Thursday, August 30, 2012

HOF Sketch Card Project: Jackie Robinson

Perhaps no player in the history of the game was more important on a social level than Jackie Robinson. The first black Major Leaguer of the modern era, Robinson played a pivotal role in ushering in the racial integration of ballclubs when he debuted for the Brooklyn Dodgers in 1947. Despite facing a slew of volatile racist taunts, Robinson went on to have a great career, playing in the Majors for 10 seasons between 1947 and 1956. During that time, he played in 6 World Series and would help the Dodgers win the championship in 1956. After retiring, he took part in numerous off-the-field ventures, including becoming a television analyst and a vice-president for the Chock Full o' Nuts company. 

He was elected to the Baseball Hall of Fame in 1962, his first year of eligibility. As such, he became the first black man to receive this honor.

I completed this sketch card in August 2012.

10 random facts about Jackie Robinson:
  • His middle name (Roosevelt) was in honor of former President Theodore Roosevelt, who died 25 days before Robinson was born.
  • In 1941, Robinson became the first athlete in the history of UCLA to letter in 4 sports (baseball, football, basketball and track) in the same year. 
  • He made his Major League debut on April 15, 1947, before a crowd of 26,623 spectators- more than 14,000 who were black.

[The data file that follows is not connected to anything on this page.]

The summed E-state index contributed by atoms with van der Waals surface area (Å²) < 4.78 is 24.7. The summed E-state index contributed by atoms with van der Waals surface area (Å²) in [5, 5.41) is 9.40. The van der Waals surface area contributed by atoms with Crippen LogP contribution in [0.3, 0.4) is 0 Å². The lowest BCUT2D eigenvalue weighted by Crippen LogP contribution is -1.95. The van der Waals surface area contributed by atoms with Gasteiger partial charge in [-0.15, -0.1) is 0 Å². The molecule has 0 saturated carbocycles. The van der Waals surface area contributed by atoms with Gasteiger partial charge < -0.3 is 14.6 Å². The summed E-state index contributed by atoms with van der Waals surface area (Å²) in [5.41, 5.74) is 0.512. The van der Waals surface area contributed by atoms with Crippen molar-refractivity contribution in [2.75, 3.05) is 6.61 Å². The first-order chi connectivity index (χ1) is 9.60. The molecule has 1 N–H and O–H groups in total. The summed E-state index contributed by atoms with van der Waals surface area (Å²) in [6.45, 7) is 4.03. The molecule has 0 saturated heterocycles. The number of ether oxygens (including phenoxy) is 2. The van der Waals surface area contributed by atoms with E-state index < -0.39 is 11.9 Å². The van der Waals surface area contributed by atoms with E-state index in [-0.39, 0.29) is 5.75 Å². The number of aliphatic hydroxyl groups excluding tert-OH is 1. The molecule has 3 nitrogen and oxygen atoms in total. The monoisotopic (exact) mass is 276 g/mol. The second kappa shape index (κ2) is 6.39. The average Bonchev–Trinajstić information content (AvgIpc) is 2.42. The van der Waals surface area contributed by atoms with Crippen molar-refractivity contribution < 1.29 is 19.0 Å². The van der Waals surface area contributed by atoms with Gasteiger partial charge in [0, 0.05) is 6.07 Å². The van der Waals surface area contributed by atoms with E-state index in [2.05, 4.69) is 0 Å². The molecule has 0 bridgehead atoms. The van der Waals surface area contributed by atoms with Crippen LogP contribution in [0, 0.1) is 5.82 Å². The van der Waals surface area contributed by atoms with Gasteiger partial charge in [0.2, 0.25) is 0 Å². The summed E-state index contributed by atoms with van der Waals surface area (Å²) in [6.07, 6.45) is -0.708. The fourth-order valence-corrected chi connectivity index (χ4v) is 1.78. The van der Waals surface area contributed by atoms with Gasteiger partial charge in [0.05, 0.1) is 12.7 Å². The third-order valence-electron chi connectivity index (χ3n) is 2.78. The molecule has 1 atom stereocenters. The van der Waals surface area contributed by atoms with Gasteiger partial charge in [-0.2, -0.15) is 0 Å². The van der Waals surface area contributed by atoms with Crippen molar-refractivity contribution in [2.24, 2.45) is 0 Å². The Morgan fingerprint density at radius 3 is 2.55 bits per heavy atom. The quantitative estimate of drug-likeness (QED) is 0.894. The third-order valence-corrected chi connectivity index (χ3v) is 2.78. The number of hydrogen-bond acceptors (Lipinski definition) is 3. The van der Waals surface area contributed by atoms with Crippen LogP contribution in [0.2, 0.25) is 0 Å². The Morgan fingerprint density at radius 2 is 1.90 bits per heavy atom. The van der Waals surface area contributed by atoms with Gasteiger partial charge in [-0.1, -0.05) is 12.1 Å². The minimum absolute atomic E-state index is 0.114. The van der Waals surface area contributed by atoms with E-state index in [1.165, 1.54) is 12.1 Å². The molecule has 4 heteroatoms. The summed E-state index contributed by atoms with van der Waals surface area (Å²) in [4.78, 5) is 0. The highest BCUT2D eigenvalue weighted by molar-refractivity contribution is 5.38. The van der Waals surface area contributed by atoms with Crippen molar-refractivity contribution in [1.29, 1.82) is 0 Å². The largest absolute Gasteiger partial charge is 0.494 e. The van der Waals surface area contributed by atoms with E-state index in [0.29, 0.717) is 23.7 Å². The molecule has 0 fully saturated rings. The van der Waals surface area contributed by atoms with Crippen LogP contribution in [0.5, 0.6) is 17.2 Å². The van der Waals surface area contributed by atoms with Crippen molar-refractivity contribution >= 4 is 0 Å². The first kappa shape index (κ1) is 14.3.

• he hit for the cycle during a 12–7 win against the St. Louis Cardinals on August 29, 1948.
  • He was the recipient of the inaugural MLB Rookie of the Year Award in 1947.
  • In the 1960s, he helped establish the Freedom National Bank, an African-American-owned financial institution based in Harlem, New York.
  • In 1997, Major League Baseball retired his uniform number 42 across all teams, meaning that no other player will ever wear the number again (with the exception of Mariano Rivera, who wore 42 before it was retired and has been allowed to continue wearing it until his retirement).
  • In recognition of his achievements on and off the field, Robinson was posthumously awarded the Presidential Medal of Freedom and the Congressional Gold Medal.
  • From 1957 to 1964, Robinson was the Vice President for Personnel at Chock full o' Nuts; as a result, he became the first black person to serve as vice president of a major American corporation.
  • Robinson portrayed himself in the 1950 motion picture The Jackie Robinson Story.

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